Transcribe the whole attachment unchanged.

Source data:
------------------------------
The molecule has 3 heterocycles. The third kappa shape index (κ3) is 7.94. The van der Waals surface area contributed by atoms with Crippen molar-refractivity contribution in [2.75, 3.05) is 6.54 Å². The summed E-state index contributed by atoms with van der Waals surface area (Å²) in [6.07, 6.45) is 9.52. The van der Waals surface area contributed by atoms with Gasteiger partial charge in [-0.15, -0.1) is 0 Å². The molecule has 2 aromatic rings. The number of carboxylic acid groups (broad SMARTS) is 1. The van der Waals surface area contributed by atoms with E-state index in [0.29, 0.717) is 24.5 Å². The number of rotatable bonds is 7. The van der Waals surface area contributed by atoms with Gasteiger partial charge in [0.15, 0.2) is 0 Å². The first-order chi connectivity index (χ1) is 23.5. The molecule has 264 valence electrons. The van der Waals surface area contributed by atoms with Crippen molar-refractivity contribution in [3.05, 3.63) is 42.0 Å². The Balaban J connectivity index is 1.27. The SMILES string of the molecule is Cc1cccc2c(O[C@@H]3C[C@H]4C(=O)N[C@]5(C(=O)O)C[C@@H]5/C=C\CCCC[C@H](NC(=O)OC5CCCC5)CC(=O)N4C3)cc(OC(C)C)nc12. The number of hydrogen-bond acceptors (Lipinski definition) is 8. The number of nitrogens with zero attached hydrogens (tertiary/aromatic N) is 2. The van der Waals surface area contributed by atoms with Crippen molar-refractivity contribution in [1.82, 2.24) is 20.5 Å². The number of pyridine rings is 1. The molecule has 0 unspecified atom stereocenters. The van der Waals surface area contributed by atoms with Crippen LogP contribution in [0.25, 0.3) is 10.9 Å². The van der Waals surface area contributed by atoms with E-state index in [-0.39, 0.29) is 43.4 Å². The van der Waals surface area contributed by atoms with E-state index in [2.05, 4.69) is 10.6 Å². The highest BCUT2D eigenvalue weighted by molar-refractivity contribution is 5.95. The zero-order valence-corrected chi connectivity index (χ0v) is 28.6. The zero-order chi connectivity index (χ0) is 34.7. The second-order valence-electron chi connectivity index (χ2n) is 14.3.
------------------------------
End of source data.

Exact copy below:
The molecule has 3 heterocycles. The third kappa shape index (κ3) is 7.94. The van der Waals surface area contributed by atoms with Crippen molar-refractivity contribution in [2.75, 3.05) is 6.54 Å². The summed E-state index contributed by atoms with van der Waals surface area (Å²) in [6.07, 6.45) is 9.52. The van der Waals surface area contributed by atoms with Gasteiger partial charge in [-0.15, -0.1) is 0 Å². The molecule has 2 aromatic rings. The number of carboxylic acid groups (broad SMARTS) is 1. The van der Waals surface area contributed by atoms with E-state index in [0.29, 0.717) is 24.5 Å². The number of rotatable bonds is 7. The van der Waals surface area contributed by atoms with Gasteiger partial charge in [0.15, 0.2) is 0 Å². The first-order chi connectivity index (χ1) is 23.5. The molecule has 264 valence electrons. The van der Waals surface area contributed by atoms with Crippen molar-refractivity contribution in [3.05, 3.63) is 42.0 Å². The Balaban J connectivity index is 1.27. The SMILES string of the molecule is Cc1cccc2c(O[C@@H]3C[C@H]4C(=O)N[C@]5(C(=O)O)C[C@@H]5/C=C\CCCC[C@H](NC(=O)OC5CCCC5)CC(=O)N4C3)cc(OC(C)C)nc12. The number of hydrogen-bond acceptors (Lipinski definition) is 8. The number of nitrogens with zero attached hydrogens (tertiary/aromatic N) is 2. The van der Waals surface area contributed by atoms with Crippen molar-refractivity contribution in [1.82, 2.24) is 20.5 Å². The number of pyridine rings is 1. The molecule has 0 unspecified atom stereocenters. The van der Waals surface area contributed by atoms with Crippen LogP contribution in [0.25, 0.3) is 10.9 Å². The van der Waals surface area contributed by atoms with E-state index in [-0.39, 0.29) is 43.4 Å². The van der Waals surface area contributed by atoms with E-state index in [2.05, 4.69) is 10.6 Å². The highest BCUT2D eigenvalue weighted by molar-refractivity contribution is 5.95. The zero-order valence-corrected chi connectivity index (χ0v) is 28.6. The zero-order chi connectivity index (χ0) is 34.7. The second-order valence-electron chi connectivity index (χ2n) is 14.3.